A brief history of Jensen

A brief history of Jensen

The Jensen name is so closely associated with only one model – the Interceptor – that the rest of their 90-year history is almost forgotten. Not here!

We all know about the Interceptor, but there’s a lot more

Ask anyone to picture a Jensen and they’ll think of that big, muscular GT with the huge glass tailgate – the Interceptor. Most petrolheads will also remember the CV8 and probably the 541, but that’s usually where it stops. True car nerds might feel a surge of pride when telling you about the previous Interceptor – a hefty two-door model made from 1949-’57 – but even they will look blank if you ask them about anything earlier. Yet Jensen had been building their own cars since 1936.

Alan and Richard Jensen started by making an Austin Seven look sleeker and more modern, which impressed Alf Wilde at the Standard Motor Company. This led to the Standard Avon two-seaters, and after a false start as Patrick-Jensen Motors, bodying Wolseley Hornets, they bought into the West Bromwich coachbuilder WJ Smith & Sons, soon changing its name to Jensen Motors.

Success came fast. They gained a reputation for making porridge-like Morrises, Wolseleys and Fords look longer and sportier than the factory versions. They bodied a Ford V8 for Clark Gable which did wonders, leading to a pair of flathead V8-powered prototypes that they managed to show to Edsel Ford.

Engine supply was agreed, and the Jensen brothers found themselves car manufacturers. They built their first production model, the S-type, in 1935. These were large, handsome, machines with tuned Ford V8s and a two-speed Columbia back axle, available as saloons, tourers and drophead coupés. The next model, the H-type of 1939, was even better thanks to a twin-plug, straight-eight Nash engine or even a Lincoln-Zephyr V12. War came along in 1939 before enough had been built to secure a reputation. From 1946, the Jensen works manfully embarked on a successor, called the PW. Large, expensive and again with bought-in engines (first Meadows, then Austin), sales were achingly slow. The company survived long enough to introduce a sportier but still massive full-width coupé and DHC called the Interceptor, using a shortened PW chassis and the same Austin A135 six-pot.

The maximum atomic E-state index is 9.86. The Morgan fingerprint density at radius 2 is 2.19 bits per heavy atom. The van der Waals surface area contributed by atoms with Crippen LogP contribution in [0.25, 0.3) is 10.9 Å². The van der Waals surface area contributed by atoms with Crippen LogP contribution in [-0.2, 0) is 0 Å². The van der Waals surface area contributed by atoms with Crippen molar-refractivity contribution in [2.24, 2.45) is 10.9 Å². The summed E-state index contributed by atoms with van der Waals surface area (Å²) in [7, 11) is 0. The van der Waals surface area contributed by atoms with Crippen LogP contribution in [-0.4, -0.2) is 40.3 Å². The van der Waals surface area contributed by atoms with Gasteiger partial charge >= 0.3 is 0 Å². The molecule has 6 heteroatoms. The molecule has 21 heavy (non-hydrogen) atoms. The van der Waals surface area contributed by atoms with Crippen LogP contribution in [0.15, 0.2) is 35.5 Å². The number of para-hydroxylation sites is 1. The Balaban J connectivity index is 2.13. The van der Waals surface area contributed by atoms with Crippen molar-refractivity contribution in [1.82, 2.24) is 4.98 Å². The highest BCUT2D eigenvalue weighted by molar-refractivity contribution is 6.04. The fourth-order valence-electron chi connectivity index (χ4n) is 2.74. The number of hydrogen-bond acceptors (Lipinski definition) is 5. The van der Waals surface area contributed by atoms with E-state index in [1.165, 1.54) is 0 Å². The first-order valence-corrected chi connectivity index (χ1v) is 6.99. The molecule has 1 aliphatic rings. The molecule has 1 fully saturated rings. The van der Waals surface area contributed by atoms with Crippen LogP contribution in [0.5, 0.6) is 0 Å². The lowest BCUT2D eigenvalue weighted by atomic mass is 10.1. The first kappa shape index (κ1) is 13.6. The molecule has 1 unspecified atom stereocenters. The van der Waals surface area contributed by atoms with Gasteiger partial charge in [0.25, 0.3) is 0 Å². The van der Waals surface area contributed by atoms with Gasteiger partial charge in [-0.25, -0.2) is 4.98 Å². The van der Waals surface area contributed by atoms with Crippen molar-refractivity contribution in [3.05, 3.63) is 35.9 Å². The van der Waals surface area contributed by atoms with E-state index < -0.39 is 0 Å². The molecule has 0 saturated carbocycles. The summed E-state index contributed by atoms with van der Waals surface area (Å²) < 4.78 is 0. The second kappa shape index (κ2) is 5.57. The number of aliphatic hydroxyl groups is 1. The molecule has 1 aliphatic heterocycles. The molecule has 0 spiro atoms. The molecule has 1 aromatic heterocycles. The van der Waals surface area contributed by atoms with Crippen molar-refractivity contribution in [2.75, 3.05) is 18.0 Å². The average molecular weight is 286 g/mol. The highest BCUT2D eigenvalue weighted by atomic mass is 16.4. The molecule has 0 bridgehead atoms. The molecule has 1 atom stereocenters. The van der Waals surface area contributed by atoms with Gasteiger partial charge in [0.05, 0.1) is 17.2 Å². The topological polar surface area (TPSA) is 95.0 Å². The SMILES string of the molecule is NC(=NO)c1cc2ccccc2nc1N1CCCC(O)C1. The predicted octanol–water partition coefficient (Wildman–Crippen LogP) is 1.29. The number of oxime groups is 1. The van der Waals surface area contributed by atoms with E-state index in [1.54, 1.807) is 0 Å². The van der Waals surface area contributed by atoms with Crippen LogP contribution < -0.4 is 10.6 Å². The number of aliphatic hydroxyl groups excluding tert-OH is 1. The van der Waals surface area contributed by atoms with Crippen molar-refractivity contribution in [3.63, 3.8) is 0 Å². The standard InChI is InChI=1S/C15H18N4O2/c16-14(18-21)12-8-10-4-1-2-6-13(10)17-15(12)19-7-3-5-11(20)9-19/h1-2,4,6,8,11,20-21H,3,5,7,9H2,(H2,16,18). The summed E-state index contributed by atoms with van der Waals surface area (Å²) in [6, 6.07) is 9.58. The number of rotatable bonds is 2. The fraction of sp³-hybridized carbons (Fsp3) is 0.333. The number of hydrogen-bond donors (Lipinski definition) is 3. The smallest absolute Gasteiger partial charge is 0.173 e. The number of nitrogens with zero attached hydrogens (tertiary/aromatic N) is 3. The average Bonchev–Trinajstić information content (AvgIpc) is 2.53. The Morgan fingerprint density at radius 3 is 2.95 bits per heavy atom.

This showed the way ahead – Jensen could survive by ticking over on a couple of cars a month, as long as they stuck to upmarket GTs and took on other people’s body-building jobs: they constructed the Austin A40 Sports, Lea-Francis ‘Woody’ estates, some Austin- Healey 100s, the first Volvo P1800s and even some Sunbeam Tigers. They managed to cut their own production costs with a bold switch to glassfibre in 1955 for the 541, still with that Austin lump. Then, perhaps with an eye on what Bristol had done, they got bolder still for the 1962 CV8: unmistakable quad-headlamp front end, Chrysler V8, 140mph performance.

What happened next boosted Jensen to the big time but also sowed the seeds of its demise. Getting Touring to style a new GT was a great idea; getting Vignale to build it wasn’t. So production came back to West Bromwich while debts mounted and management squabbled – remember they were also absorbing the cost of creating the amazing FF, the world’s first four-wheel drive road car. Both Jensen brothers resigned from the board in 1966 and Jensen Motors bounced between different owners, one of whom (Kjell Qvale) brought in Donald Healey as Chairman to launch a new mid-market roadster to boost production volumes.

The Jensen-Healey rapidly acquired a reputation for rock-bottom build quality and the new production facilities couldn’t be kept busy. Redundancies followed, unions got the hump and everything ground to a halt in 1976. The swept up bits were sold to a new owner in 1982 and the Interceptor Mk IV went into production and lasted through the 1980s.

There were further attempts to kickstart the old firm, with the S-V8 of 2001 the boldest of these: an all-new roadster with a Ford Modular V8. Only 20 reached customers before administration struck again. Since then, a couple of Interceptor re-births have been mooted and super-powerful modernised examples completed, but it seems that as of 2022, this innovative British firm is finally gone for good.

The 1946 Jensen PW. Jensen-built Austin A40 Sports. 1935 Jensen S Type.

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